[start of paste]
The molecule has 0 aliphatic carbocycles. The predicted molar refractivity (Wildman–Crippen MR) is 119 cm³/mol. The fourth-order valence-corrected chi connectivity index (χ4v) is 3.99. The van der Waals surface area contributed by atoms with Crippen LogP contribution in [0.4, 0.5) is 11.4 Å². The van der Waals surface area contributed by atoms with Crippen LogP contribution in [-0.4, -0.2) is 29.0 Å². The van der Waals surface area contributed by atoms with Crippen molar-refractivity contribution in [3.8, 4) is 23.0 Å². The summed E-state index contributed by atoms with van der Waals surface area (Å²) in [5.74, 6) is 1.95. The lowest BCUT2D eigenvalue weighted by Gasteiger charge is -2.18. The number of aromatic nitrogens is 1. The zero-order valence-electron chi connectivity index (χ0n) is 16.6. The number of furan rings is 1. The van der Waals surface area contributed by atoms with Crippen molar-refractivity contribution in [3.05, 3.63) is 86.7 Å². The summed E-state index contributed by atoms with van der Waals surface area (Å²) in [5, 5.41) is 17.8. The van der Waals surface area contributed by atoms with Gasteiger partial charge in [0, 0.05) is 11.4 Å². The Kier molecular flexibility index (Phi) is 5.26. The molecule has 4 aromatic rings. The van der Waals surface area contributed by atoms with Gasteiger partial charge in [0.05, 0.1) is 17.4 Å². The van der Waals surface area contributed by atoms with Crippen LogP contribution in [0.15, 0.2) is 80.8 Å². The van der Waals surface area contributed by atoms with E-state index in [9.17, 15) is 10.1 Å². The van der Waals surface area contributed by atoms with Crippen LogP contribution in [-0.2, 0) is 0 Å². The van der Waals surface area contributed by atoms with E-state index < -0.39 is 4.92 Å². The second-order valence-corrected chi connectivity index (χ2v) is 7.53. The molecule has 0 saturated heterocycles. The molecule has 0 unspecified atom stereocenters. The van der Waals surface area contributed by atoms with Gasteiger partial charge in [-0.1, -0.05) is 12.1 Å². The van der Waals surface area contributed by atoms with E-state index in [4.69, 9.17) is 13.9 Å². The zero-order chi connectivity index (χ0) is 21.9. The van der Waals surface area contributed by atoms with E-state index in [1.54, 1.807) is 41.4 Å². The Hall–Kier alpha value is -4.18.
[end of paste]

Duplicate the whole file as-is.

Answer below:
The molecule has 0 aliphatic carbocycles. The predicted molar refractivity (Wildman–Crippen MR) is 119 cm³/mol. The fourth-order valence-corrected chi connectivity index (χ4v) is 3.99. The van der Waals surface area contributed by atoms with Crippen LogP contribution in [0.4, 0.5) is 11.4 Å². The van der Waals surface area contributed by atoms with Crippen LogP contribution in [-0.4, -0.2) is 29.0 Å². The van der Waals surface area contributed by atoms with Crippen molar-refractivity contribution in [3.8, 4) is 23.0 Å². The summed E-state index contributed by atoms with van der Waals surface area (Å²) in [5.74, 6) is 1.95. The lowest BCUT2D eigenvalue weighted by Gasteiger charge is -2.18. The number of aromatic nitrogens is 1. The zero-order valence-electron chi connectivity index (χ0n) is 16.6. The number of furan rings is 1. The van der Waals surface area contributed by atoms with Crippen molar-refractivity contribution in [3.05, 3.63) is 86.7 Å². The summed E-state index contributed by atoms with van der Waals surface area (Å²) in [5, 5.41) is 17.8. The van der Waals surface area contributed by atoms with Gasteiger partial charge in [0, 0.05) is 11.4 Å². The Kier molecular flexibility index (Phi) is 5.26. The molecule has 4 aromatic rings. The van der Waals surface area contributed by atoms with Gasteiger partial charge in [0.05, 0.1) is 17.4 Å². The van der Waals surface area contributed by atoms with Crippen LogP contribution in [0.15, 0.2) is 80.8 Å². The van der Waals surface area contributed by atoms with E-state index in [9.17, 15) is 10.1 Å². The van der Waals surface area contributed by atoms with Crippen LogP contribution in [-0.2, 0) is 0 Å². The van der Waals surface area contributed by atoms with E-state index < -0.39 is 4.92 Å². The second-order valence-corrected chi connectivity index (χ2v) is 7.53. The molecule has 0 saturated heterocycles. The molecule has 0 unspecified atom stereocenters. The van der Waals surface area contributed by atoms with Gasteiger partial charge in [-0.1, -0.05) is 12.1 Å². The van der Waals surface area contributed by atoms with E-state index in [4.69, 9.17) is 13.9 Å². The zero-order chi connectivity index (χ0) is 21.9. The van der Waals surface area contributed by atoms with E-state index in [1.54, 1.807) is 41.4 Å². The Hall–Kier alpha value is -4.18.